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Necessarily swift and adumbrative as well as inclusive, focused, and graceful.


A light-speed tour of (mostly) Western poetry, from the 4,000-year-old Gilgamesh to the work of Australian poet Les Murray, who died in 2019.

In the latest entry in the publisher’s Little Histories series, Carey, an emeritus professor at Oxford whose books include What Good Are the Arts? and The Unexpected Professor: An Oxford Life in Books, offers a quick definition of poetry—“relates to language as music relates to noise. It is language made special”—before diving in to poetry’s vast history. In most chapters, the author deals with only a few writers, but as the narrative progresses, he finds himself forced to deal with far more than a handful. In his chapter on 20th-century political poets, for example, he talks about 14 writers in seven pages. Carey displays a determination to inform us about who the best poets were—and what their best poems were. The word “greatest” appears continually; Chaucer was “the greatest medieval English poet,” and Langston Hughes was “the greatest male poet” of the Harlem Renaissance. For readers who need a refresher—or suggestions for the nightstand—Carey provides the best-known names and the most celebrated poems, including Paradise Lost (about which the author has written extensively), “Kubla Khan,” “Ozymandias,” “The Charge of the Light Brigade,” Wordsworth and Coleridge’s Lyrical Ballads, which “changed the course of English poetry.” Carey explains some poetic technique (Hopkins’ “sprung rhythm”) and pauses occasionally to provide autobiographical tidbits—e.g., John Masefield, who wrote the famous “Sea Fever,” “hated the sea.” We learn, as well, about the sexuality of some poets (Auden was bisexual), and, especially later on, Carey discusses the demons that drove some of them, Robert Lowell and Sylvia Plath among them. Refreshingly, he includes many women in the volume—all the way back to Sappho—and has especially kind words for Marianne Moore and Elizabeth Bishop, who share a chapter.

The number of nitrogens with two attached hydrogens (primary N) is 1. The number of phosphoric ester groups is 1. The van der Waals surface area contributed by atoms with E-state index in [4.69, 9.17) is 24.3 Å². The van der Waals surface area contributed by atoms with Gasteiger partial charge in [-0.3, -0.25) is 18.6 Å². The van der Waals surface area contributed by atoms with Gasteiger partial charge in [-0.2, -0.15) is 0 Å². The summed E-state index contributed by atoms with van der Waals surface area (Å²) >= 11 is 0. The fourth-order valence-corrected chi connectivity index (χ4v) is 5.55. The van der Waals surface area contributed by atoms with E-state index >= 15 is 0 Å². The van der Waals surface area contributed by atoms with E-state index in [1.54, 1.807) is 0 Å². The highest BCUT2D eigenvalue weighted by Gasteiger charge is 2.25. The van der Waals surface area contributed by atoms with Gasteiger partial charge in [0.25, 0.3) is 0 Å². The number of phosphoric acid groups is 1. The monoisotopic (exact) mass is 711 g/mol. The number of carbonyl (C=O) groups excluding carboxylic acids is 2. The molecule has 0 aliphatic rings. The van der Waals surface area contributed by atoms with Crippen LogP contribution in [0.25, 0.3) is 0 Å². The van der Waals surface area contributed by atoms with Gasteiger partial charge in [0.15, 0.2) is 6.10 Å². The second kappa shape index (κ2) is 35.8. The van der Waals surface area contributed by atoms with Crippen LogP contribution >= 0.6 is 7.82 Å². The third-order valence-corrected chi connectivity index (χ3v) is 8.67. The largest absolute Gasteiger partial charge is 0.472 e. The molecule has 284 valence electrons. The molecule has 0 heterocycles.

Necessarily swift and adumbrative as well as inclusive, focused, and graceful.

Pub Date: April 21, 2020

ISBN: 978-0-300-23222-6

Page Count: 304

Publisher: Yale Univ.

Review Posted Online: Feb. 9, 2020

Kirkus Reviews Issue: March 1, 2020